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  1. Feb 26 2015

    Zoobiquity Conference

    Animals and humans get many of the same diseases yet human physicians and veterinarians rarely share their knowledge. Zoobiquity explores how the commonality of animals and humans can be used to...

    https://habricentral.org/events/details/272

  2. Historical Zoonoses and Other Changes in Host Tropism of Staphylococcus aureus, Identified by Phylogenetic Analysis of a Population Dataset

    Contributor(s):: Marcus A Shepheard, Vicki M. Fleming, Thomas R Connor, Jukka Corander, Edward J. Feil, Christophe Fraser, William P. Hanage

    Staphylococcus aureus exhibits tropisms to many distinct animal hosts. While spillover events can occur wherever there is an interface between host species, changes in host tropism only occur with the establishment of sustained transmission in the new host species, leading to clonal expansion....

  3. Prevent the Spread of Zoonotic Diseases

    Contributor(s):: Josefa Pena

    This small-format (4 1/4 x 5 1/2) 4-fold brochure provides details about six major ways to prevent the spread of zoonotic diseases among animals and people. Written for a general audience, it makes a great handout for youth groups working with animals and for their families. Colorful design, with...

  4. Molecular insights into farm animal and zoonotic Salmonella infections

    Contributor(s):: Mark P. Stevens, Tom J. Humphrey, Duncan J. Maskell

    Salmonella enterica is a facultative intracellular pathogen of worldwide importance. Infections may present in a variety of ways, from asymptomatic colonization to inflammatory diarrhoea or typhoid fever depending on serovar- and host-specific factors. Human diarrhoeal infections are frequently...

  5. A framework for the study of zoonotic disease emergence and its drivers: spillover of bat pathogens as a case study

    Contributor(s):: James L. N. Wood, Melissa Leach, Linda Waldman, Hayley MacGregor, Anthony R. Fooks, Kate E. Jones, Olivier Restif, Dina Dechmann, David T. S. Hayman, Kate S. Baker, Alison J. Peel, Alexandra O. Kamins, Jakob Fahr, Yaa Ntiamoa-Baidu, Richard Suu-Ire, Robert F. Breiman, Jonathan H. Epstein, Hume E. Field, Andrew A. Cunningham

    Many serious emerging zoonotic infections have recently arisen from bats, including Ebola, Marburg, SARS-coronavirus, Hendra, Nipah, and a number of rabies and rabies-related viruses, consistent with the overall observation that wildlife are an important source of emerging zoonoses for the human...

  6. Bringing together emerging and endemic zoonoses surveillance: shared challenges and a common solution

    Contributor(s):: Jo Halliday, Chris Daborn, Harriet Auty, Zacharia Mtema, Tiziana Lembo, Barend M. deC. Bronsvoort, Ian Handel, Darryn Knobel, Katie Hampson, Sarah Cleaveland

    Early detection of disease outbreaks in human and animal populations is crucial to the effective surveillance of emerging infectious diseases. However, there are marked geographical disparities in capacity for early detection of outbreaks, which limit the effectiveness of global surveillance...

  7. Animal-Assisted Therapy: An Exploration of Its History, Healing Benefits, and How Skilled Nursing Facilities Can Set Up Programs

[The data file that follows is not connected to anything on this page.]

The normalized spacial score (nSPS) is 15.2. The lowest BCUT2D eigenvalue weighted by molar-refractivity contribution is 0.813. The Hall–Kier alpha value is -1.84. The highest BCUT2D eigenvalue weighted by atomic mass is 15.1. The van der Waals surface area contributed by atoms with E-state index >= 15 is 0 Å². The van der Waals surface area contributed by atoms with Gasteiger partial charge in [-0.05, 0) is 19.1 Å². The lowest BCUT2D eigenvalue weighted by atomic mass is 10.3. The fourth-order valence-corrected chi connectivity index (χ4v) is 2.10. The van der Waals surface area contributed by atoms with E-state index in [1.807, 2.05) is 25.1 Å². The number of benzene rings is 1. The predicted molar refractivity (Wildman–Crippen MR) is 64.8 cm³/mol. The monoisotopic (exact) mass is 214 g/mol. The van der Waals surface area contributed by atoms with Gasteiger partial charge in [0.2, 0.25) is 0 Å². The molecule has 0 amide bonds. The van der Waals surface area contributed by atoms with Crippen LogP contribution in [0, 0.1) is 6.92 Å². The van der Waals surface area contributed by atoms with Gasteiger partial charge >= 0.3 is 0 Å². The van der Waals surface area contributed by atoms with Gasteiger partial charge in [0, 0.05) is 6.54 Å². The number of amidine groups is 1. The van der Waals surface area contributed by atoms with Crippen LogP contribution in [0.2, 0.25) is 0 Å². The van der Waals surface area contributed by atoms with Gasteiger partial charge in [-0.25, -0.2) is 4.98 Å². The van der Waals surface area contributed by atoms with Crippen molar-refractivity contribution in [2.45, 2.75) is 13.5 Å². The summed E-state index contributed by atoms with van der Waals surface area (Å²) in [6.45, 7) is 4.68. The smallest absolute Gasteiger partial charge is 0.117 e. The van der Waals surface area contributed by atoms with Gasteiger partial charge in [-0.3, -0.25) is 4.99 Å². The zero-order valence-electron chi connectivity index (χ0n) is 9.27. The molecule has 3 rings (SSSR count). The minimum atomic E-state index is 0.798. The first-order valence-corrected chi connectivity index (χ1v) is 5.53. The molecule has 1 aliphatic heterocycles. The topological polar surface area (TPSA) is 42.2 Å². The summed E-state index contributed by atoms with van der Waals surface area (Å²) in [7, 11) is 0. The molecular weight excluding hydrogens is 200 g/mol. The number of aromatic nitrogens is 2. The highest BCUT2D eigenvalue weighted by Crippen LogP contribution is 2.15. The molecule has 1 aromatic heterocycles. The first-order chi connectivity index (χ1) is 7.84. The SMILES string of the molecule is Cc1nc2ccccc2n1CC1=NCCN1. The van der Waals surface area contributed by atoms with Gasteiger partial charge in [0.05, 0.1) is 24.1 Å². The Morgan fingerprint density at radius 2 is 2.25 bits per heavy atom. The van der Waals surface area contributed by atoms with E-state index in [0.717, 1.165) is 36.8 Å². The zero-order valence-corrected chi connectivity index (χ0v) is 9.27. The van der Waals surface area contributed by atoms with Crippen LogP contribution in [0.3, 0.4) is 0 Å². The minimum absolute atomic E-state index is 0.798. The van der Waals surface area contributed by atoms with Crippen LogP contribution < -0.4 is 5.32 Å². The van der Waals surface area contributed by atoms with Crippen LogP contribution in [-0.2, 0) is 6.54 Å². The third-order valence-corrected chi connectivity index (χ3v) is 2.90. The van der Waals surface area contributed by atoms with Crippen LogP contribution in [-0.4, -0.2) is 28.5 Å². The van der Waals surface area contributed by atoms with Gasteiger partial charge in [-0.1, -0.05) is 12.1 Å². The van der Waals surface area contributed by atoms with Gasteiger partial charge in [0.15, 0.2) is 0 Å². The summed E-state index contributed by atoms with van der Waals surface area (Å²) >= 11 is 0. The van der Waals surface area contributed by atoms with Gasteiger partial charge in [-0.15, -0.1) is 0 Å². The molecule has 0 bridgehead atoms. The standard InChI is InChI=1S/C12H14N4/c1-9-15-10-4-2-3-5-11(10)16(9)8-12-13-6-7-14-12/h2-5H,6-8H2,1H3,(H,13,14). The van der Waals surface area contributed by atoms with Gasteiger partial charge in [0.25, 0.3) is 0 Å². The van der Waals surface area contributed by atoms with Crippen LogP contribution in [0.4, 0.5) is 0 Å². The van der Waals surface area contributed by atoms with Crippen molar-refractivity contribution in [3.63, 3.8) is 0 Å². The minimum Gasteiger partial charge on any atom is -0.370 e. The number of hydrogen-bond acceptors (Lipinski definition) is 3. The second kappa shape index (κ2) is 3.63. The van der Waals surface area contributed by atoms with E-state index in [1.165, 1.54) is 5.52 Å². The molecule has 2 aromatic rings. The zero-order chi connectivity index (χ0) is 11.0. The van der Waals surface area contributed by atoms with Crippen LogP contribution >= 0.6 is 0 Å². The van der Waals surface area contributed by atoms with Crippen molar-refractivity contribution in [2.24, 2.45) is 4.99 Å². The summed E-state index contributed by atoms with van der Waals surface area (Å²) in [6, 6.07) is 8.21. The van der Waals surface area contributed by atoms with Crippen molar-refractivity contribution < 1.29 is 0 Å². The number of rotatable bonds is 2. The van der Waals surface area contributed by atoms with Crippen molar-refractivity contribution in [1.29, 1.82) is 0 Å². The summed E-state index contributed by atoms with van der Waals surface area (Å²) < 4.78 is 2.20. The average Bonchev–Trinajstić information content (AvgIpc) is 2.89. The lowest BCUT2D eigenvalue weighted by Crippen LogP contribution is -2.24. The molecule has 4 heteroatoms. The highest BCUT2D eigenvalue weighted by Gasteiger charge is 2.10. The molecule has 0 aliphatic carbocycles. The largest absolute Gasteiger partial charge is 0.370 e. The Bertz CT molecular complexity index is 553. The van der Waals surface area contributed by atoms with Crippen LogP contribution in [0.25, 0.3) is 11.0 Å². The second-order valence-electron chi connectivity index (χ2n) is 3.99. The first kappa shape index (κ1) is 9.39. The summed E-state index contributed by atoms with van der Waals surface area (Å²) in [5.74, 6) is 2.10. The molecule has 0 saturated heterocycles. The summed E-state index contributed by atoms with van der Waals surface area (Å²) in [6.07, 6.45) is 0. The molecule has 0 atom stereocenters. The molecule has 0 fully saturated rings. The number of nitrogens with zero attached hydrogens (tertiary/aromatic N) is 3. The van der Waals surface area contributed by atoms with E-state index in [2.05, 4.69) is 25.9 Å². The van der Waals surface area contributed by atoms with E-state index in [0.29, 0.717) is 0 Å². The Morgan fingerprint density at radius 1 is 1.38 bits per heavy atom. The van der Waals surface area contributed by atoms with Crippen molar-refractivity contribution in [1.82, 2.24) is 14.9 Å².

Contributor(s):: Ernst, Lorraine

  8. Backyard poultry raising in Bangladesh: a valued resource for the villagers and a setting for zoonotic transmission of avian influenza. A qualitative study

    Contributor(s):: Sultana, R., Nahar, N., Rimi, N. A., Azad, S., Islam, M. S., Gurley, E. S., Luby, S. P.

  9. Canine and feline parasitic zoonoses in China

    Contributor(s):: Chen, Jia, Xu, Min-Jun, Zhou, Dong-Hui, Song, Hui-Qun, Wang, Chun-Ren, Zhu, Xing-Quan

  10. Dog-associated husbandry practices favouring the spread of zoonotic pathogens with reference to helminth and arthropod parasites in Yaounde, Cameroon.

    Contributor(s):: Jong, N, Yepka, J. A., Abia, W. A., Tebug, S. F.

  11. Environmental contamination by dog’s faeces: a public health problem?

    Contributor(s):: Cinquepalmi, Vittoria, Monno, Rosa, Fumarola, Luciana, Ventrella, Gianpiero, Calia, Carla, Greco, Maria Fiorella, De Vito, Danila, Soleo, Leonardo

  12. Life-threatening respiratory pasteurellosis associated with palliative pet care

    Contributor(s):: Myers, Emily M., Ward, Sarah L., Myers, Joseph P.

  13. Plague: infections of companion animals and opportunities for intervention

    Contributor(s):: Oyston, Petra C. F., Williamson, Diane

  14. Reducing hazards for humans from animals: emerging and re-emerging zoonoses

    Contributor(s):: Saegerman, Claude, Dal Pozzo, Fabiana, Humblet, Marie-France

  15. Social environment and control status of companion animal-borne zoonoses in Japan

    Contributor(s):: Takahashi-Omoe, Hiromi, Omoe, Katsuhiko

  16. The zoonotic potential of dogs in Aboriginal communities in Central Australia.

    Contributor(s):: Gaskin, Sharyn, Bentham, Richard, Cromar, Nancy, Fallowfield, Howard

  17. A veterinary perspective on the recently published guidelines for animal-assisted interventions in health-care facilities

    Contributor(s):: Lefebvre, S. L., Peregrine, A. S., Golab, G. C., Gumley, N. R., Waltner-Toews, D., Weese, J. S.

  18. Antimicrobial selective pressure in pet-owning healthcare workers

    Contributor(s):: Lloyd, David H. , Loeffler , Anette , Nuttall , Tim , Weese, J. Scott

  19. Comment on zoonoses in the bedroom

    Contributor(s):: Montgomery, S. P., Xiao, L., Cama, V.

  20. Cryptosporidium spp. in pet birds: genetic diversity and potential public health significance

    Contributor(s):: Qi, M., Wang, R., Ning, C., Li, X., Zhang, L., Jian, F., Sun, Y., Xiao, L.